The Cabot Trail


A pensive Eric but what a view

At nine in the morning and in the pouring rain, we rode the bikes to Sydney (N.S.), 125 km from River Bourgeois. They were both due for an oil change & filter. By 12:30 we were all done and decided to have a look at The Fortress of Louisbourg, 32 km from town.


It is a National Historic Site of Canada and the location of a one-quarter partial reconstruction of an 18th-century French fortress at Louisbourg on Cape Breton Island, Nova Scotia. Its two sieges, especially that of 1758, were turning points in the Anglo-French struggle for what today is Canada. The fortifications eventually surrounded the town. streetThe walls were constructed mainly between 1720 and 1740. By the mid-1740s Louisbourg was one of the most extensive (and expensive) European fortifications constructed in North America. The rain would not let up, the wind was howling and stirring up huge waves crashing against the foggy rocks on the shore. A drenched muddy road leads up to the reconstructed town, where we were pretty well the only visitors. We both resembled the Michelin man but without the smile. Even though we were quadruple layered including raingear, somehow water can find its way down to your crotch. The duck tape on my boots had long worn out its effectiveness, letting cold water seep in.



The Chapel

Waddling around like the Yeti quickly turned into disinterest and we made our way back to the house where Delores was already cooking mussels. The mechanic at the shop had sung the praises of the local snow crab and having mentioned this to Delores she immediately got on the phone to order some. We went to get 3 monsters; they came with a gallon of seawater to cook them in. crabs

Talk about flavour! The tastiest crab I’ve ever sunk my teeth in, came doused in garlic butter.

Contrary to the weatherman’s promises we awoke under cloudy skies. Could it be that the Nova Scotia sunshine forecast means ‘no rain’? Well, at least it was dry when we bid Delores adieu and set off direction Cape Breton’s Cabot Trail. She had received us with open arms and doted over us for 2 days. Thanks so much Delores for your hospitality!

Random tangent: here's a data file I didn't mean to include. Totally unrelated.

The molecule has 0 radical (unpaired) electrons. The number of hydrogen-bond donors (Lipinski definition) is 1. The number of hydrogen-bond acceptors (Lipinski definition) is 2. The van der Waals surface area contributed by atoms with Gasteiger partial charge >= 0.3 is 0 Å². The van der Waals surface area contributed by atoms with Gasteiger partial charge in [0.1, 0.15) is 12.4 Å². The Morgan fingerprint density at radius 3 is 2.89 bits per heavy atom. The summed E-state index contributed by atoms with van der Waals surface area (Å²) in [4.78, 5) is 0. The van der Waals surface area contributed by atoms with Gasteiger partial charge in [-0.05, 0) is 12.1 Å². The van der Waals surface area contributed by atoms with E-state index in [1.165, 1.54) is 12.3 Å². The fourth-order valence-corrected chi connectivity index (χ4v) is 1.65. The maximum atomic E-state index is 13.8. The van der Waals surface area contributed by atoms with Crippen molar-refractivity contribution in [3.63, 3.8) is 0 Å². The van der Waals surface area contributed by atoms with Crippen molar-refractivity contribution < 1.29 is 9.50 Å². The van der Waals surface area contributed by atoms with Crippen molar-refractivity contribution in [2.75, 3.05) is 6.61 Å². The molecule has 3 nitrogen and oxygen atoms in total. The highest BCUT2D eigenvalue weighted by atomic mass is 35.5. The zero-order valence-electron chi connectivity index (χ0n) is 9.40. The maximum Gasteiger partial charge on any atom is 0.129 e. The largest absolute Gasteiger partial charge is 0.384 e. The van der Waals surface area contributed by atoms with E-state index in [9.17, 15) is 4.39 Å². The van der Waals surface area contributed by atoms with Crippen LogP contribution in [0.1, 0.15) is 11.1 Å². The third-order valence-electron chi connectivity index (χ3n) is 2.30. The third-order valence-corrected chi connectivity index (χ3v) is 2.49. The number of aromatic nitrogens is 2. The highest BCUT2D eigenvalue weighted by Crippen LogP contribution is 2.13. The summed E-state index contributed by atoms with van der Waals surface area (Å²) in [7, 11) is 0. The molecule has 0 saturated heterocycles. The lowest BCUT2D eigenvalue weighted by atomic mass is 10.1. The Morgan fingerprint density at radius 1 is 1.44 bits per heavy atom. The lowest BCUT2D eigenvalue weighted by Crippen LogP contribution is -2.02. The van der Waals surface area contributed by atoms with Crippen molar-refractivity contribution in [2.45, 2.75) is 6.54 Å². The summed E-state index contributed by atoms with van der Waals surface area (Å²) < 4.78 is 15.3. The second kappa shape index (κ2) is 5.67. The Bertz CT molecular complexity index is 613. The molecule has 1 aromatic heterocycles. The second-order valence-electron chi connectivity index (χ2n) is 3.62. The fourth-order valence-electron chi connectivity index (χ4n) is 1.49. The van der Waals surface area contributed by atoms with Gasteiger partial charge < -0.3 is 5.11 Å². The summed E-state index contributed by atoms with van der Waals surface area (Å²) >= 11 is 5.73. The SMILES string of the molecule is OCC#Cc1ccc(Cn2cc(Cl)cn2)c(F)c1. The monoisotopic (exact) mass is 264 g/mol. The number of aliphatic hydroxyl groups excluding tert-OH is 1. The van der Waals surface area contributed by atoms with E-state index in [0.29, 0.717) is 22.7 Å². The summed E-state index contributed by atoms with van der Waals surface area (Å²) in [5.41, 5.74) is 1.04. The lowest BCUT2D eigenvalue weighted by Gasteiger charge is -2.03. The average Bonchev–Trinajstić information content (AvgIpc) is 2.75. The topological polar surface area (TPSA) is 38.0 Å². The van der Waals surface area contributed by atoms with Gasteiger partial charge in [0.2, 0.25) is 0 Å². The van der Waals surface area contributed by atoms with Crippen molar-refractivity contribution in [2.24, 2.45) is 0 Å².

View from the garden of Delores

I’ve come to know that if it doesn’t rain for 3 days in a row, the provincial government declares a drought. It was still cold but we were dressed for it. The electric vest kept me nice & toasty.


The Cabot Trail is in fact no trail at all but a 2-lane winding highway as smooth as a baby’s bum.   The route measures 298 km (185 mi) in length and completes a loop around the northern tip of the island, passing along and through the scenic Cape Breton Highlands.



There are hiking trails leading off the main road. A little more than ¾ into the “trail” we found a campground perched on top of a hill overlooking the ocean.


The campground offers fresh oysters for dinner. For breakfast and lunch you have a choice of fresh oysters. They also serve beer but they can only sell you one if you order oysters. I’m not kidding! They have a license to serve beer with food only. It is supposed to stay dry until Saturday and we will make the most of it.

Categories: Uncategorized | 4 Comments

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4 thoughts on “The Cabot Trail

  1. Looks like you are travelling just before the nice weather arrives but at least you are getting the best seafood of the year.


  2. Robert Perkins

    Laughed my very flat skinny wide white (dry though) ass right off.
    Cooked or raw oysters?
    I struggle with raw
    Any form of cooked or smoked l can not get enough.
    Willem thanks so much and Gosh you really are writing as if we sharing conversation across from each other end of day.
    Honestly wonderful feeling

    Sent from my iPhone



  3. Choice of raw or freshly shucked


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